BCP can dump your data to a file and in SQL Server Management Studio, right click on the table, and select "script table as" then "create to", then "file..." and it will produce a complete table script.

BCP info

share|improve this answer

I know this has been answered already, but I am here to offer a word of warning. We recently received a database from a client that has a cyclical foreign key reference. The SQL Server script generator refuses to generate the data for databases with cyclical references.

share|improve this answer
I guess to work around that you have to step in and temporarily delete a few FK's to allow SQL Server do its job. Or you manually order the INSERT statements for the "offending" tables. That would mean you cannot script all tables as a set but need to go through them a few at a time based on your understanding of the proper order? How have you dealt with such issues? – Eniola Apr 29 at 7:11
To get around the issue of the cyclical references, you need to go in and remove the offending FK Relationship. The only way that I have found so far to do this is to create a Diagram in SQL and chose tables that have a commonality between them - could be a concept such as "User" or "Orders" etc. Then have a look in that diagram for the cyclic reference and remove it by literally selecting it and hitting delete. Saving the Diagram will force a DDL save and the Relationship will disappear. Remember: This is to generate the script, not do the Data insert. Cyclic references do not affect Inserts. – Vaelen May 18 at 4:26

SQL Server Management Studio

This is your best tool for performing this task. You can generate a script that will build whichever tables you wish from a database as well as insert the data in those tables (as far as I know you have to export all of the data in the selected tables however).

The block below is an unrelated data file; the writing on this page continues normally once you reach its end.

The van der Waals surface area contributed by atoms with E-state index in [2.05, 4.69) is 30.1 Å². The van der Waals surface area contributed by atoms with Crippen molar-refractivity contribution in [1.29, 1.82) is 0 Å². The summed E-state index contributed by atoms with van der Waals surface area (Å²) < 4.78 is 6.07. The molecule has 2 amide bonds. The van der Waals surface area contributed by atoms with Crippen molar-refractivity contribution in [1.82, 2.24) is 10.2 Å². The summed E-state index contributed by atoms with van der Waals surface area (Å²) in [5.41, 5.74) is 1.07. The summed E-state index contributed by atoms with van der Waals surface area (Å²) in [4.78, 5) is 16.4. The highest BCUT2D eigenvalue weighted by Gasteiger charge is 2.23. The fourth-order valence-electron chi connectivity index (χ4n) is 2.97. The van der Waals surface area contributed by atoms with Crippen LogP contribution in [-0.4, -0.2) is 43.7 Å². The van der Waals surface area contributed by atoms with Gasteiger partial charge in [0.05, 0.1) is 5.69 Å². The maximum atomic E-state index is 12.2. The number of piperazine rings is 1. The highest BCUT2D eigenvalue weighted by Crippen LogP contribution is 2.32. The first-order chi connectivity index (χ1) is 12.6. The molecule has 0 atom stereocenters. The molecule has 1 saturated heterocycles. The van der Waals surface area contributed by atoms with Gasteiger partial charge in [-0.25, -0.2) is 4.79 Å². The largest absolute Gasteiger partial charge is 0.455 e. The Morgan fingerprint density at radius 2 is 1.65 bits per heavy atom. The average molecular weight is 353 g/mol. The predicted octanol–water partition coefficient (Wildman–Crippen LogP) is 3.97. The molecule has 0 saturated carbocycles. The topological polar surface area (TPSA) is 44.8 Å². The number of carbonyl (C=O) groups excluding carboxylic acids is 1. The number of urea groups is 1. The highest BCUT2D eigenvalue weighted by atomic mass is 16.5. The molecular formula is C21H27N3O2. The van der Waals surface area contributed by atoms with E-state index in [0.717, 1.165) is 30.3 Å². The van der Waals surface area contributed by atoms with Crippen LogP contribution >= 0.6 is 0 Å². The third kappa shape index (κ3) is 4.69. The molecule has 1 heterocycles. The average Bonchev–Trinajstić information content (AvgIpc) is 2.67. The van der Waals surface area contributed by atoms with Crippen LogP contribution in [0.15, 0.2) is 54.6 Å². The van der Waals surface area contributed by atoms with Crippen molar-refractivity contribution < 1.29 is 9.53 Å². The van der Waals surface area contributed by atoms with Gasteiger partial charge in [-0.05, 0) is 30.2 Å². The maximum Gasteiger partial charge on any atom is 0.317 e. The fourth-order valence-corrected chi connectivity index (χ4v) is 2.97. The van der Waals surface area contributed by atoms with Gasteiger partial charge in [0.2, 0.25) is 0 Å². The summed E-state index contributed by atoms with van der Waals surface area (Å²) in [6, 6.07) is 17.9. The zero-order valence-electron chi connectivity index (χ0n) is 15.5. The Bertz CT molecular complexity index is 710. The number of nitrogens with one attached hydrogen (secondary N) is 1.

To do this follow these steps:

  1. Right-click on your database and select Tasks > Generate Scripts

  2. In the Generate and Publish Scripts wizard, select the "Select specific database objects" option

  3. Expand the "Tables" tree and select all of the tables you wish to export the scheme and data for, then click Next

  4. In the next screen choose how you wish to save the script (the Output Type must remain set as "Save scripts to a specific location"), then click the Advanced button in the top right corner

  5. In the newly opened window, under the General section is a setting called "Types of data to script", set this to "Scheme and data" and click OK

  6. Click Next, review the export summary and click Next again. This will generate the script to your selected destination.

To restore your database, simply create a new database and change the first line of your generated script to USE [Your.New.Database.Name], then execute. Your new database will now have all of the tables and data you selected from the original database.

share|improve this answer

protected by Community Jan 19 at 7:19

Thank you for your interest in this question. Because it has attracted low-quality answers, posting an answer now requires 10 reputation on this site.

Would you like to answer one of these unanswered questions instead?

Not the answer you're looking for? Browse other questions tagged or ask your own question.